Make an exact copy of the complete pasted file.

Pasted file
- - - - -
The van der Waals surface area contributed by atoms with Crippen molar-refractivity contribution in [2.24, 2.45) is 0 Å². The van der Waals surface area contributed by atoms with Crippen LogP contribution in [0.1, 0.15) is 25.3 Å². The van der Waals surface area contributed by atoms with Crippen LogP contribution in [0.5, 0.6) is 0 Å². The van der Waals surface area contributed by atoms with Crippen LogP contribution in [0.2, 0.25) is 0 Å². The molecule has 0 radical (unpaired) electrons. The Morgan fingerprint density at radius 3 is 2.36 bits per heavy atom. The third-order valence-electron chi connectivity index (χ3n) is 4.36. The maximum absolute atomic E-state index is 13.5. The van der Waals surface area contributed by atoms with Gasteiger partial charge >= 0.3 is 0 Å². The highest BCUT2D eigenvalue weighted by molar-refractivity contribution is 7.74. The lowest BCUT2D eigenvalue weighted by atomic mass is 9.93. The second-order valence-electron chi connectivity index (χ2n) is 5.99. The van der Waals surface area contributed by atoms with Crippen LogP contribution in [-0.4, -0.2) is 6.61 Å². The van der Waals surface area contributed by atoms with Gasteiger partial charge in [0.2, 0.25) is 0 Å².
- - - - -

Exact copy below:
The van der Waals surface area contributed by atoms with Crippen molar-refractivity contribution in [2.24, 2.45) is 0 Å². The van der Waals surface area contributed by atoms with Crippen LogP contribution in [0.1, 0.15) is 25.3 Å². The van der Waals surface area contributed by atoms with Crippen LogP contribution in [0.5, 0.6) is 0 Å². The van der Waals surface area contributed by atoms with Crippen LogP contribution in [0.2, 0.25) is 0 Å². The molecule has 0 radical (unpaired) electrons. The Morgan fingerprint density at radius 3 is 2.36 bits per heavy atom. The third-order valence-electron chi connectivity index (χ3n) is 4.36. The maximum absolute atomic E-state index is 13.5. The van der Waals surface area contributed by atoms with Gasteiger partial charge >= 0.3 is 0 Å². The highest BCUT2D eigenvalue weighted by molar-refractivity contribution is 7.74. The lowest BCUT2D eigenvalue weighted by atomic mass is 9.93. The second-order valence-electron chi connectivity index (χ2n) is 5.99. The van der Waals surface area contributed by atoms with Crippen LogP contribution in [-0.4, -0.2) is 6.61 Å². The van der Waals surface area contributed by atoms with Gasteiger partial charge in [0.2, 0.25) is 0 Å².